Ellis Park Owner Vows to Battle On
Ron Geary said he is facing a myriad of economic pressures in making Ellis Park a viable operation, but the owner of the Henderson, Ky., racetrack vows to fight the challenges with every resource before he considers closing the facility.
In a wide-ranging telephone interview with The Blood-Horse, Geary, who in 2006 acquired Ellis Park from Churchill Downs Inc., said he will only consider non-racing development of the 86-year-old track as a last resort.
“I don’t plan on selling this,” said Geary, a longtime entrepreneur in other industries. “And I’m not a real-estate developer. I came here to save Ellis Park. I love this property. But when I bought this, I didn’t know Indiana was going to get slots and expand race dates, and that we weren’t going to get slots.”
Geary, who is disappointed support for proposed Kentucky casino legislation is dwindling, claims Ellis Park lost more than $2 million in 2007. And while he is hopeful for a more financially successful 2008 meet, he fears what 2009 brings when neighboring Indiana tracks roll out higher purses and expanded race dates that will conflict with Ellis Park’s traditional summer schedule that runs from early July through Labor Day.
“We are looking at break-even for this year,” he said. “But with (Indiana tracks) getting slots...if I have the meet in 2009 and only have a hundred horses here, I’ve got to look at all options."
Geary said he inherited the union contract from CDI when he purchased the track, and surveys of neighboring track personnel wage scales dictated his offer.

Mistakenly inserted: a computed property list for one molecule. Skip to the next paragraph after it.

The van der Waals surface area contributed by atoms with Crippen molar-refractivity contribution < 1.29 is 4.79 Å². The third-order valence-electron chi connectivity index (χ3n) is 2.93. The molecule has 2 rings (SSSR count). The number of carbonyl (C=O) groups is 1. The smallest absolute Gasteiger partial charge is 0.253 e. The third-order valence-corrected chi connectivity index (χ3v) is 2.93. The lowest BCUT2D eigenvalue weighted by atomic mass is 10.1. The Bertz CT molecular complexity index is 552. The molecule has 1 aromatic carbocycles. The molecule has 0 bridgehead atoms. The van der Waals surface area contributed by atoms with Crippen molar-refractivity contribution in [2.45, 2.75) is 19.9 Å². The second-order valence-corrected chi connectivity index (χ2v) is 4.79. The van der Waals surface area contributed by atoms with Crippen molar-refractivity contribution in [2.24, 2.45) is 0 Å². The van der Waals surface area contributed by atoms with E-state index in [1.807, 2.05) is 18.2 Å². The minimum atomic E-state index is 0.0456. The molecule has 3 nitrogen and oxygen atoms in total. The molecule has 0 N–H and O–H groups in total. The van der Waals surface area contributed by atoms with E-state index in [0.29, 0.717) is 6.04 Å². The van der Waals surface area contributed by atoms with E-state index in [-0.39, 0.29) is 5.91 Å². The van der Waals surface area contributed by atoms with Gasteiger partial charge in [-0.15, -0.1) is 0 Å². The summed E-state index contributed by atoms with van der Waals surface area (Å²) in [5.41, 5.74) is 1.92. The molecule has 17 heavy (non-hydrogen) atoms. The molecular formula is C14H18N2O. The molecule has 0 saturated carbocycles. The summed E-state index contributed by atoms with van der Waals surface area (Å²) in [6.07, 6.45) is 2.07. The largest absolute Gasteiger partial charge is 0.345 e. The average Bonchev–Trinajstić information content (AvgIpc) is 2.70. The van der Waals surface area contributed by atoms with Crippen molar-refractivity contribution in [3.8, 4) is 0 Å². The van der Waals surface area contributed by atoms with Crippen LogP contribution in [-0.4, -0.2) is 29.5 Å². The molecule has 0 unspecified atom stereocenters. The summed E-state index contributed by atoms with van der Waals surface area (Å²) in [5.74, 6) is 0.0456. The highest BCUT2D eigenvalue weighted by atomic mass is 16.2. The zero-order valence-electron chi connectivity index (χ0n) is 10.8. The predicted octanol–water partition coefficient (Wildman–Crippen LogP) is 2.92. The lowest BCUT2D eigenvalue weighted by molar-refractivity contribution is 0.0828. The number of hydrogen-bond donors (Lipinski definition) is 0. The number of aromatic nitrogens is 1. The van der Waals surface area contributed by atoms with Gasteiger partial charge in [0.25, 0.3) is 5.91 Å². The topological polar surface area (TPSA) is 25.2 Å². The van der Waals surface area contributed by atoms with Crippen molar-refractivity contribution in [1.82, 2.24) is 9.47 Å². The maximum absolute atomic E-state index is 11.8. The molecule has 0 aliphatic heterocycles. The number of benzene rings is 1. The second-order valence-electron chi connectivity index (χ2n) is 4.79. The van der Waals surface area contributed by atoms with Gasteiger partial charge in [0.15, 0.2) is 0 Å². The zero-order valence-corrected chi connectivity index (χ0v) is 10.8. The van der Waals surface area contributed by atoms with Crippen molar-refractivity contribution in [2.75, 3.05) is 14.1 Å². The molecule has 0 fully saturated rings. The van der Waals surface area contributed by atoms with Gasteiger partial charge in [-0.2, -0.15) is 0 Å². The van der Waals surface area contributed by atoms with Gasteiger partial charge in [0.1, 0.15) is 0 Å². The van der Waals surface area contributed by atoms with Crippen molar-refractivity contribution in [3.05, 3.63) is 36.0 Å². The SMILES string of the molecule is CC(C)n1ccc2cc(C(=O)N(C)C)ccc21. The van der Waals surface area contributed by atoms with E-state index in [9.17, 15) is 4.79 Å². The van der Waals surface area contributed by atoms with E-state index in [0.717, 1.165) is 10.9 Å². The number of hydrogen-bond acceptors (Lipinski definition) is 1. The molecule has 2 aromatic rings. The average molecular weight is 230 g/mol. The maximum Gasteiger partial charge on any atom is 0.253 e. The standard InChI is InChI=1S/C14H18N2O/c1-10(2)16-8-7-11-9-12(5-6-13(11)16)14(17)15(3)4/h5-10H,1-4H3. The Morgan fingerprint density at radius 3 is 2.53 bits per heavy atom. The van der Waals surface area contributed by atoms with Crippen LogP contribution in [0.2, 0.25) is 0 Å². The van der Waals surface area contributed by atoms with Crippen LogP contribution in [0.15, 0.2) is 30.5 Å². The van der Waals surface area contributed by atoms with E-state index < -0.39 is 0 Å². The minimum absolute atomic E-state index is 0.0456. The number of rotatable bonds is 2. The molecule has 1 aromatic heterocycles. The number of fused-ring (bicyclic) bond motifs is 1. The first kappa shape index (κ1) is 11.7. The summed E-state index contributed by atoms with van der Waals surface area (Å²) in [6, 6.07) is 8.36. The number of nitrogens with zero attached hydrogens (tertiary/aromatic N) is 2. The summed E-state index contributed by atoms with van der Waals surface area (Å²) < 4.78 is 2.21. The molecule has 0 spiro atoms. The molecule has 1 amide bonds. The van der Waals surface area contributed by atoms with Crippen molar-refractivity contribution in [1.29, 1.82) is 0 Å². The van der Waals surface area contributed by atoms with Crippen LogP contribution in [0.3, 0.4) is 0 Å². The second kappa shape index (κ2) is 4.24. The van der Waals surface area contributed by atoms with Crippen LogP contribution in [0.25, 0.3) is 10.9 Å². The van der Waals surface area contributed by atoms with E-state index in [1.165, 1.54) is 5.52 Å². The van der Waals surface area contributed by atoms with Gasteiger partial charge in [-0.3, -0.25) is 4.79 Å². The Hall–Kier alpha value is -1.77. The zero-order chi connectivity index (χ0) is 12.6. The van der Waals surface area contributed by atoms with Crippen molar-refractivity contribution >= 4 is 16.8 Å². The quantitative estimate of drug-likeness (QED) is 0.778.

“As it turned out, they just wanted to go back to the old contract and make no changes,” he said of negotiations. “They said we could never replace them. Well, we have 29 trained mutuel clerks who are doing just fine, and 50 other applications for people wanting to be clerks. Our clerks are friendly, and our per-patron handle is up.”
An executive with Local 541 of the Service Employees International Union paints a different picture about Geary’s intentions for the track.
“He basically told us he was closing (Ellis Park) Sept. 2, and he is going to make it a shopping mall,” said union vice president Brenda Lynn, who along with other members have been picketing track since Jan. 1. “We even offered to take the (final) proposal and accept the 40% pay cut, and he basically told us he doesn’t want us back.”
Geary admits he sent the union a notice of contract termination in November, and that the former clerks will only be welcomed back under current employment scenarios.
“If they come back, they will come back seniority-wise behind the clerks we have now,” he said. “They have acknowledged they are not coming back. I think they realize they have made a mistake. Now they have threatened to continue to strike and try and damage our meet.”
Lynn, who said the union has been active at Ellis Park for more than 40 years, acknowledged the picket will continue through the end of the Ellis Park summer meet.
“We asked the members, and they said they want to continue out on the line until he closes,” she said. “He wanted to do away with the union when he came in. You work somewhere for 40-some years, and someone comes in and in one year destroys your job.”
“With all those factors, we ended up about 10% down in handle,” Geary said. “But we are hopeful that we can get those issues solved.”
Geary said he has even looked at some of the tracks MEC has on the market, but will keep his workdays tied to reviving Ellis Park for now. “I just want to focus my efforts on Ellis Park, and on what we can do about 2009,” he said.
A total of $99,989,382 in all-sources handle was wagered on Ellis Park races during the 46-day 2007 meet for a daily average of $2,173,682.
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